Today I finished a Sins of the Mother by Patricia Rushford. There's a great conversation between two characters that articulates well the idea of the sleeper effect and how child's "resilience" is often just a coping mechanism.

From p. 190:

“Most of us have childhood wounds that need to be dealt with. I’m convinced that God gives children the ability to overcome or forget the abuses or traumas they suffer until we’re old enough to cope. It’s like we stuff the bad things in a garbage bag and hide it in a corner of our minds. But eventually, when we’re old enough and mature enough, the garbage starts to ferment. It bubbles to the surface and needs to be sorted through and disposed of in a healthy way.”

“And keeping it stuffed down isn’t healthy.”

“No. The healthy way is to let each issue rise to the surface, examine I from your adult perspective, and hand it to God. He’s the Great Physician, Shanna. He’s the ultimate healer. It’s like if you have a ruptured appendix—if you don’t have surgery, the infection will kill you. With surgery and antibiotics, a doctor can restore you to health.”

“So you’re saying God can make everything better?”

“Only if we let Him. The Bible says to cast all your cares on Him.”

"Guess I have a lot of garbage to sort through. Where do I start?”

“You already have.”

Monday, July 17, 2006

Media Alert: The Abel Hour

A few weeks ago, I came across Abel Koegh's website. Abel was widowed in his early twenties and began blogging a few month's after his wife's death. Over the course of a few days, I was drawn into his story and spent many late hours reading his mostly-daily posts as he came to terms with his wife's death, dealing with issues like how/why to remove his wedding ring, dating again, and his eventual remarriage. Abel is working on a memoir and I wrote to offer my help. He sent me a few chapters and the proposal, and I'm even more hooked!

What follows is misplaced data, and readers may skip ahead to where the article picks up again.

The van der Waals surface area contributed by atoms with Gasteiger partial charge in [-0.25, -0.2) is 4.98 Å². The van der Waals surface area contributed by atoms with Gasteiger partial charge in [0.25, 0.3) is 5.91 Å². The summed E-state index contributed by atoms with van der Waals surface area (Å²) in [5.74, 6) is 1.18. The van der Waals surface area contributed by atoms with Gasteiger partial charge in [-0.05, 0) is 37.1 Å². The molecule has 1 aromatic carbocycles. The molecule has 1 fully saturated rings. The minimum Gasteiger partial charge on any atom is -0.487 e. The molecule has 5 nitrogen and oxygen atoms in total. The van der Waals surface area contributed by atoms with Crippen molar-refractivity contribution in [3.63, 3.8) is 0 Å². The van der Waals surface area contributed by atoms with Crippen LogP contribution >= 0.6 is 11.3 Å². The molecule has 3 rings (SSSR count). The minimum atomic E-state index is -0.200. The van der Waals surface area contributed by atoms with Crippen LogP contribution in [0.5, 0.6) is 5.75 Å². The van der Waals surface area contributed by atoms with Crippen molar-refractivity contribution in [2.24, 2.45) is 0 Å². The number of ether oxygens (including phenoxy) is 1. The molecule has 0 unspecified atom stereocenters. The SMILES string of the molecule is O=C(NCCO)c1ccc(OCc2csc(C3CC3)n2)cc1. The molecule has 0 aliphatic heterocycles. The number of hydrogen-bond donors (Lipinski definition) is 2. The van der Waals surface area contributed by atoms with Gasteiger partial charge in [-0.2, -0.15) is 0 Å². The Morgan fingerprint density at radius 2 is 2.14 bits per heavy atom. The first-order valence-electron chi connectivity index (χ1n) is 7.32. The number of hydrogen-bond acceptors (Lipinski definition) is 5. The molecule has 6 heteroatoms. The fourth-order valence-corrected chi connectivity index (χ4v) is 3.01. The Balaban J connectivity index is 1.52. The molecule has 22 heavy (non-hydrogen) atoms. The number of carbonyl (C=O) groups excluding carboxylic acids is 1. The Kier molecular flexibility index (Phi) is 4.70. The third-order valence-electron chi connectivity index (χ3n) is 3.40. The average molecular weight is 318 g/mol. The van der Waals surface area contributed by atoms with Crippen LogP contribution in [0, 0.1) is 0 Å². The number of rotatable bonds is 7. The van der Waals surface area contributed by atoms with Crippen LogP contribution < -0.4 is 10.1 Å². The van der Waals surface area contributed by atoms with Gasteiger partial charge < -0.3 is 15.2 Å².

I have a link to my own blog and website in my email signature, and as a result of our correspondence, he checked out my blog. Abel recently began a new job as the host of a radio program and invited me to be a guest.

So tomorrow, Tuesday, July 18th, I'll be on The Abel Hour 11am-noon Mountain Time (1pm-2pm Eastern). Utah residents can tune in to K-Star 1400 AM in Provo. Everyone else can listen online.

Wednesday, July 12, 2006

ABC-TV’s SUPERNANNY Seeks Divorced Parents and Stepfamilies

ABC-TV’s SUPERNANNY Seeks Divorced Parents and Stepfamilies
Free Best-Selling “Supernanny” Book For First 5 Families That Apply

Are you and your ex sharing custody? Are the rules between the two households different? Are your stepchildren having a hard time adjusting to your new family dynamic? Do you and your ex-husband or ex-wife have completely different ideas on disciplining your children?

Supernanny Jo Frost can help you!

If you’re interested in applying to appear on the show Supernanny, email Lisa Cohn at She’ll connect you with the folks at ABC-TV’s Supernanny.

The casting department is offering a free copy of Jo Frost’s “Supernanny: How To Get The Best From Your Children” (Hyperion Books) to the first five families that apply. The book was on the New York Times bestseller list for 10 weeks.

If a family gets selected to be on the show, the production crew visits them for two weeks. Jo Frost and the crew come to give you and your family hands-on advice, but within your normal routine. Supernanny wants to give you tools to deal with the frustrations you meet in the course of the day. The show’s producers may ask for a couple days off work or school depending on when Jo is in your house, and for that inconvenience the makers of Supernanny offer a stipend.